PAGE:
ibs results show that changes in the G-matrix orientation (A) underlie the direction of branching (B, C).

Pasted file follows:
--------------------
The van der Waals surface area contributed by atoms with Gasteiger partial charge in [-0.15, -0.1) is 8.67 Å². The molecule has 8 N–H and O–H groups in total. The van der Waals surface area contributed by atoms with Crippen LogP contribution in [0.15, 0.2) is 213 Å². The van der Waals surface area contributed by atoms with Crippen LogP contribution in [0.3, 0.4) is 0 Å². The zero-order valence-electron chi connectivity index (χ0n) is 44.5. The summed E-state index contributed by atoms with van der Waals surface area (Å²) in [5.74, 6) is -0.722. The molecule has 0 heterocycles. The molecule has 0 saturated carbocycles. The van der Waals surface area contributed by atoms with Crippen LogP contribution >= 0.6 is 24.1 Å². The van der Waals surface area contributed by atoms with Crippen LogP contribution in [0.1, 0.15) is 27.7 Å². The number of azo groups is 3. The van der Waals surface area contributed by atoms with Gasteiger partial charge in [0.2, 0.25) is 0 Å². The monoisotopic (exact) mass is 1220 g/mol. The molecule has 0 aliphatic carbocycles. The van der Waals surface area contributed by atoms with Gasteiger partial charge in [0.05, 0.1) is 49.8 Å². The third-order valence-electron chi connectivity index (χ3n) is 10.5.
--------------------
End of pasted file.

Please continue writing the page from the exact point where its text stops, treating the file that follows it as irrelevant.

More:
Panels A and B correspond to 500 ibs replicates approaching the branching point from direction −3π/4 (i.e., from the bottom-left of the phenotype space). A: as the population approaches the branching point, the population’s phenotypic distribution becomes elongated along the direction that is perpendicular to movement. (In this case, the G-matrix orientation distribution becomes peaked at 3π/4, consistent with the second and third panels in Fig 4C.) B: Although there is high stochasticity, the G-matrix orientation prior to the onset of branching predicts the eventual direction of branching. The orange line and yellow confidence bands result from a linear regression modified to take into account the circular variable space. C: All else being equal, different G-matrix orientations cause different directions of branching. Each dark histogram shows the branching direction of 600 ibs replicates initialized at the branching point, with individuals drawn from a bivariate normal distribution with a positive (top) or negative (bottom) Pearson correlation coefficient (ρ). The light histograms are a mirror copy of the same data and are included for ease of visual interpretation. Parameters: n = 10, 000; σ = 2.5 × 10−5; for more parameters and details see Appendix A in S1 Text.